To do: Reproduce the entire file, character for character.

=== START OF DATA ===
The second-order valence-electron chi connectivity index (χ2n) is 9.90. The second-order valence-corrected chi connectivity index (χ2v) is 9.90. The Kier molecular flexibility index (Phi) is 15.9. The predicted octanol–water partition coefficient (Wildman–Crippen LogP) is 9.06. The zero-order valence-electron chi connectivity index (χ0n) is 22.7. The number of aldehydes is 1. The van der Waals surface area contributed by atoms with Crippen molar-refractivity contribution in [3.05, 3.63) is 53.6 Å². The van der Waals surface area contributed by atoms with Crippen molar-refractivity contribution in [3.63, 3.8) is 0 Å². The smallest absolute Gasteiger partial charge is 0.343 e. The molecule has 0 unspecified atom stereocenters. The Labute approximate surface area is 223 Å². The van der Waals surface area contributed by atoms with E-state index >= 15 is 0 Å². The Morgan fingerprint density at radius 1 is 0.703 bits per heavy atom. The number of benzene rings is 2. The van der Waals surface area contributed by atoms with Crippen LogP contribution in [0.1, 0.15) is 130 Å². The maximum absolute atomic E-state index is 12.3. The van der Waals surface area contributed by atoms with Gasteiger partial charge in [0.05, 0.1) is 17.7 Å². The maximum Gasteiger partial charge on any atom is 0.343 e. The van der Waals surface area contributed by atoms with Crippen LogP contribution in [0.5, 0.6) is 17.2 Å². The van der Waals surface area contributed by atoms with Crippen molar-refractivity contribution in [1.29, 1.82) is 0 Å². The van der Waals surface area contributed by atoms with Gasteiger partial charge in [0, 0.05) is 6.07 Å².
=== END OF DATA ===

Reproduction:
The second-order valence-electron chi connectivity index (χ2n) is 9.90. The second-order valence-corrected chi connectivity index (χ2v) is 9.90. The Kier molecular flexibility index (Phi) is 15.9. The predicted octanol–water partition coefficient (Wildman–Crippen LogP) is 9.06. The zero-order valence-electron chi connectivity index (χ0n) is 22.7. The number of aldehydes is 1. The van der Waals surface area contributed by atoms with Crippen molar-refractivity contribution in [3.05, 3.63) is 53.6 Å². The van der Waals surface area contributed by atoms with Crippen molar-refractivity contribution in [3.63, 3.8) is 0 Å². The smallest absolute Gasteiger partial charge is 0.343 e. The molecule has 0 unspecified atom stereocenters. The Labute approximate surface area is 223 Å². The van der Waals surface area contributed by atoms with E-state index >= 15 is 0 Å². The Morgan fingerprint density at radius 1 is 0.703 bits per heavy atom. The number of benzene rings is 2. The van der Waals surface area contributed by atoms with Crippen LogP contribution in [0.1, 0.15) is 130 Å². The maximum absolute atomic E-state index is 12.3. The van der Waals surface area contributed by atoms with Gasteiger partial charge in [0.05, 0.1) is 17.7 Å². The maximum Gasteiger partial charge on any atom is 0.343 e. The van der Waals surface area contributed by atoms with Crippen LogP contribution in [0.5, 0.6) is 17.2 Å². The van der Waals surface area contributed by atoms with Crippen molar-refractivity contribution in [1.29, 1.82) is 0 Å². The van der Waals surface area contributed by atoms with Gasteiger partial charge in [0, 0.05) is 6.07 Å².